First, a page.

Therefore, the aim of this Special Issue is to select a representative set of empirical articles that attempt to shed light on how culture (including social and physical environments) impacts children’s everyday experiences. The articles can take a multidisciplinary perspective (psychology, education, anthropology, cognitive neuroscience, etc.), address various aspects of development (language, social, emotional, cognitive, moral, and prosocial development, as well as academic achievement), and various environmental factors (e.g., parenting, community practices, education, and accessing services)

We welcome all submissions related to the above-mentioned topics from various underserved communities around the world with particular attention paid to BILPOC communities (Black Indigenous Latinx and People of Color).

The tentative completion schedule is as follows:
Abstract submission deadline: March 25, 2024
Notification of abstract acceptance: April 15, 2024
Proposed submission deadline: October 16, 2024

Dr. Lucía Alcalá
Dr. Guadalupe Díaz Lara
Dr. Paula Alonqueo
Guest Editors

Manuscript Submission Information

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Keywords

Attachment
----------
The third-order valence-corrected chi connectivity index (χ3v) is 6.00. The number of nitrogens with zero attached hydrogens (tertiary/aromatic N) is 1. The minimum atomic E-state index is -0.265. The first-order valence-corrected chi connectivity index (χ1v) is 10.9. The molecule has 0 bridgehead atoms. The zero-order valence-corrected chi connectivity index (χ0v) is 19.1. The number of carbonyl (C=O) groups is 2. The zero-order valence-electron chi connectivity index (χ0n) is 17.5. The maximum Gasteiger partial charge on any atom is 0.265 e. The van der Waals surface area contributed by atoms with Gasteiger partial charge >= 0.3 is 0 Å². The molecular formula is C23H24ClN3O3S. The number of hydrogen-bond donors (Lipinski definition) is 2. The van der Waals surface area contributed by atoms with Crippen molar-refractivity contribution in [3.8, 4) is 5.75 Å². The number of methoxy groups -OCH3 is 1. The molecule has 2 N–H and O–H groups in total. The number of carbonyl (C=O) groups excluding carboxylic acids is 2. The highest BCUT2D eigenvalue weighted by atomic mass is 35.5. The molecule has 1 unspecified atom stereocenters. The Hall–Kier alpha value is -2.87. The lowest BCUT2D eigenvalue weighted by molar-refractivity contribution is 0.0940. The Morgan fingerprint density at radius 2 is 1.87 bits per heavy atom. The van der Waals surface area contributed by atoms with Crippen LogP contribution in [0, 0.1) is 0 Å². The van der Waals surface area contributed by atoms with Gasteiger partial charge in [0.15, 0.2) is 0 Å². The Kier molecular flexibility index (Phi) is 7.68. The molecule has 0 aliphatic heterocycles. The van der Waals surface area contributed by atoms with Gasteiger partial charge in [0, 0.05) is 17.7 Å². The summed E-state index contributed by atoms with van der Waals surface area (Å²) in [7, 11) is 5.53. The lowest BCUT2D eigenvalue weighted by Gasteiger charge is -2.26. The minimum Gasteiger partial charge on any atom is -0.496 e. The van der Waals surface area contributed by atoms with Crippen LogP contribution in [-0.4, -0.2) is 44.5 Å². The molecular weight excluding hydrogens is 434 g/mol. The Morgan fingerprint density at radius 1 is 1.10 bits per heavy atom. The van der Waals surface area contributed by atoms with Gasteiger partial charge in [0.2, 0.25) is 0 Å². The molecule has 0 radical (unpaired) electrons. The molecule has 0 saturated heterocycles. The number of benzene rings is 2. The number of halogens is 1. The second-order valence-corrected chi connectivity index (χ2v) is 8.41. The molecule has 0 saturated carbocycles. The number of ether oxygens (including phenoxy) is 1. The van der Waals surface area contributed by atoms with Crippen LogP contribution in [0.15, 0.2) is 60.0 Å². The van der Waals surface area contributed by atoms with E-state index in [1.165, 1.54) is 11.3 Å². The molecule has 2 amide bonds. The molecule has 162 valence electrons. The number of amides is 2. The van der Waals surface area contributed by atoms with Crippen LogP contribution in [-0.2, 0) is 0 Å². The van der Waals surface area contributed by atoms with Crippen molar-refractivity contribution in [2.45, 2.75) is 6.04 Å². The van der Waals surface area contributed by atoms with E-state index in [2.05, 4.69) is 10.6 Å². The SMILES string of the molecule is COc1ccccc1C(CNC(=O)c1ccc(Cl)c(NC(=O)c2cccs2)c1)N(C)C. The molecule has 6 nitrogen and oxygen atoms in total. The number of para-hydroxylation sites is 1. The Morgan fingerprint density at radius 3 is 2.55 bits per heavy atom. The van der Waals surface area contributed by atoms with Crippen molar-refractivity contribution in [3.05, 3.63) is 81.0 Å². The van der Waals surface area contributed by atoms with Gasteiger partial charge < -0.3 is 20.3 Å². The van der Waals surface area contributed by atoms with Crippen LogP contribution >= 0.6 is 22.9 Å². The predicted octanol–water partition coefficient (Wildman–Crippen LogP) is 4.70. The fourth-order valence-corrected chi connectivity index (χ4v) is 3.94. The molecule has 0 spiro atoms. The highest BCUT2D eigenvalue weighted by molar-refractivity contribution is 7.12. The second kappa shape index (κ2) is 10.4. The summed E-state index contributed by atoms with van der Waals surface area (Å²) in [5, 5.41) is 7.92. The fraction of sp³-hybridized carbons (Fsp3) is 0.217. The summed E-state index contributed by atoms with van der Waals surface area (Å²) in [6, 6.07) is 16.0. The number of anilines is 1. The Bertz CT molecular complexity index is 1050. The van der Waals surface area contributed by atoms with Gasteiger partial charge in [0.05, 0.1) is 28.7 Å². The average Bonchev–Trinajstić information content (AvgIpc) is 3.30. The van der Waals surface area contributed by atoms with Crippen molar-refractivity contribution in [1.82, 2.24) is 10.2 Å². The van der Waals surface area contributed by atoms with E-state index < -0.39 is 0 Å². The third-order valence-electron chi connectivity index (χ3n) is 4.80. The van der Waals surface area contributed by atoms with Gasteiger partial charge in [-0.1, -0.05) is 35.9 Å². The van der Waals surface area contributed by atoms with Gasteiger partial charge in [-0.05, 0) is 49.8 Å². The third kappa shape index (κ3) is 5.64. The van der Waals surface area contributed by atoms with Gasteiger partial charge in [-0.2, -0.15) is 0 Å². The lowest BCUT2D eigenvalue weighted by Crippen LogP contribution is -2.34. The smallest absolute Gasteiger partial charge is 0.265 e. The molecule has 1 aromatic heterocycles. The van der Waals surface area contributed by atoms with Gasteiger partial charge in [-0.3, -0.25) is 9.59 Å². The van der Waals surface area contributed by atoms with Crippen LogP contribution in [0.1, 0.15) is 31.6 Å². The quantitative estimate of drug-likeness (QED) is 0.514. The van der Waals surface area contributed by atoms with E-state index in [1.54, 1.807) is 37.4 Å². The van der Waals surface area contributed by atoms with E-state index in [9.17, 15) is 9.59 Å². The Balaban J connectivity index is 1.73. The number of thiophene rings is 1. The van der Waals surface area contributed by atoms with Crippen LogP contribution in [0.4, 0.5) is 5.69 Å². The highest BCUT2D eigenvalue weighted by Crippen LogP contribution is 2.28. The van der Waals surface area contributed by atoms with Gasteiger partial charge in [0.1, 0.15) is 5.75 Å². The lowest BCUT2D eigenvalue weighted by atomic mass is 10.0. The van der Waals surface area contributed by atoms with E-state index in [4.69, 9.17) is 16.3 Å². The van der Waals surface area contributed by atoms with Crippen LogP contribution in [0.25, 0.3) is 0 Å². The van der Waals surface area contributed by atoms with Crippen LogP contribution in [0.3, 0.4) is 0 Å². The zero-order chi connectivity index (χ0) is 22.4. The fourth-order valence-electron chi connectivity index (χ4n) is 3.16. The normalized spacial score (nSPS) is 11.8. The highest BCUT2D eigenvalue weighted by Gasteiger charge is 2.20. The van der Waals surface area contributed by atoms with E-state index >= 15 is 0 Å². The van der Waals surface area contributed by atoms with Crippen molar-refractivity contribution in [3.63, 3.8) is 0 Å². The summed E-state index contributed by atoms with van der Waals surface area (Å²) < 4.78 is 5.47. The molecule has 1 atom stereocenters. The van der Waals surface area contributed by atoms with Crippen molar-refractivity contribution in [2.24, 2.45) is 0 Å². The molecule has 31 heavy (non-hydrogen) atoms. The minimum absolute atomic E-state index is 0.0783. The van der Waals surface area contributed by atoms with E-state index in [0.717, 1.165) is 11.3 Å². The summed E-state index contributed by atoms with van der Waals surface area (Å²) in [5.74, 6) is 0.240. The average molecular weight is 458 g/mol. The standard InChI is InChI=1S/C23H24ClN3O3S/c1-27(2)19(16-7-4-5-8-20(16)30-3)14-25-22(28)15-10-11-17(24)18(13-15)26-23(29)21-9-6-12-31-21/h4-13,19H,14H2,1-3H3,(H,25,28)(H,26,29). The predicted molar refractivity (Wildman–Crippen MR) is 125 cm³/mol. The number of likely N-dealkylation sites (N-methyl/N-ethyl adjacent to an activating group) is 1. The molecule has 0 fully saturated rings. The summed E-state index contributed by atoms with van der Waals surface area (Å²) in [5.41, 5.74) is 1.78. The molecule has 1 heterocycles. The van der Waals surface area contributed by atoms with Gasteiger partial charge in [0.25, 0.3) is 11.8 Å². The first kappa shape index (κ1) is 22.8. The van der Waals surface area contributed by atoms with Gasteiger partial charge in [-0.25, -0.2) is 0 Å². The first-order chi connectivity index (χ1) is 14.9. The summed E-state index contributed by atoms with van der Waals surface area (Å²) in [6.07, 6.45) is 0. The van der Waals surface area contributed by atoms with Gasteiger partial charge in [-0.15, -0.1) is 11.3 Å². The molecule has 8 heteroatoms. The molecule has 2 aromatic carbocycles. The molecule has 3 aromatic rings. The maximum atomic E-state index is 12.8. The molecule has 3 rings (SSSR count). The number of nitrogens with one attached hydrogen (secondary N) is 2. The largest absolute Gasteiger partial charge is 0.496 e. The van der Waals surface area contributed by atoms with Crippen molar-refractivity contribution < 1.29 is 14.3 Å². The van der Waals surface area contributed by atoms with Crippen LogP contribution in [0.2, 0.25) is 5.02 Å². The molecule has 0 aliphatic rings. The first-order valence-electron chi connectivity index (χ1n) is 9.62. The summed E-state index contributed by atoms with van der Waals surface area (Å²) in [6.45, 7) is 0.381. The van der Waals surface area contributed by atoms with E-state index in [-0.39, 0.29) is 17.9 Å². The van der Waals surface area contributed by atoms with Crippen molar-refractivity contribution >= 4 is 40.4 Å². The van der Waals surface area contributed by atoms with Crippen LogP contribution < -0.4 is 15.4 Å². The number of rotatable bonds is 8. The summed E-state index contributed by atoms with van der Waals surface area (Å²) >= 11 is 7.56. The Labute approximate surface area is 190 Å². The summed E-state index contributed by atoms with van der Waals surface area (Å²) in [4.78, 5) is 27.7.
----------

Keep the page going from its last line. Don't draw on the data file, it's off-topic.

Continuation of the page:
• culture
  • child development
  • cultural variation
  • environmental influences
  • BILPOC

Published Papers (1 paper)

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Research

20 pages, 790 KiB  
Article
Understanding Working Memory and Mathematics Development in Ethnically/Racially Minoritized Children through an Integrative Theory Lens
by Dana Miller-Cotto, Andrew D. Ribner and Leann Smith
Behav. Sci. 2024, 14(5), 390; https://doi.org/10.3390/bs14050390 - 6 May 2024
Viewed by 902
Abstract
Limited research on working memory has centered on ethnically/racially minoritized children, thereby limiting researchers’ abilities to draw conclusions about working memory or to provide additional supports in cultivating working memory for these children. Using the Integrative Theory as a lens, the current study [...] Read more.
Limited research on working memory has centered on ethnically/racially minoritized children, thereby limiting researchers’ abilities to draw conclusions about working memory or to provide additional supports in cultivating working memory for these children. Using the Integrative Theory as a lens, the current study explored the predictive benefit of parent academic socialization strategies on the working memory and subsequent mathematics skills of a nationally representative sample of ethnically/racially minoritized children. Using structural equation modeling techniques, a path model including social position; family structure; leisure activities; parent academic socialization strategies; and their association with kindergarten Asian/Asian-American (N = 1211), Black (N = 1927), and Latine (N = 3671) children’s working memory and first-grade mathematics skills were examined. Furthermore, multigroup moderation was used to test for differences between ethnic/racial groups. Connections to social capital theory, community cultural wealth, and culturally relevant interpretations of the study findings are discussed. Full article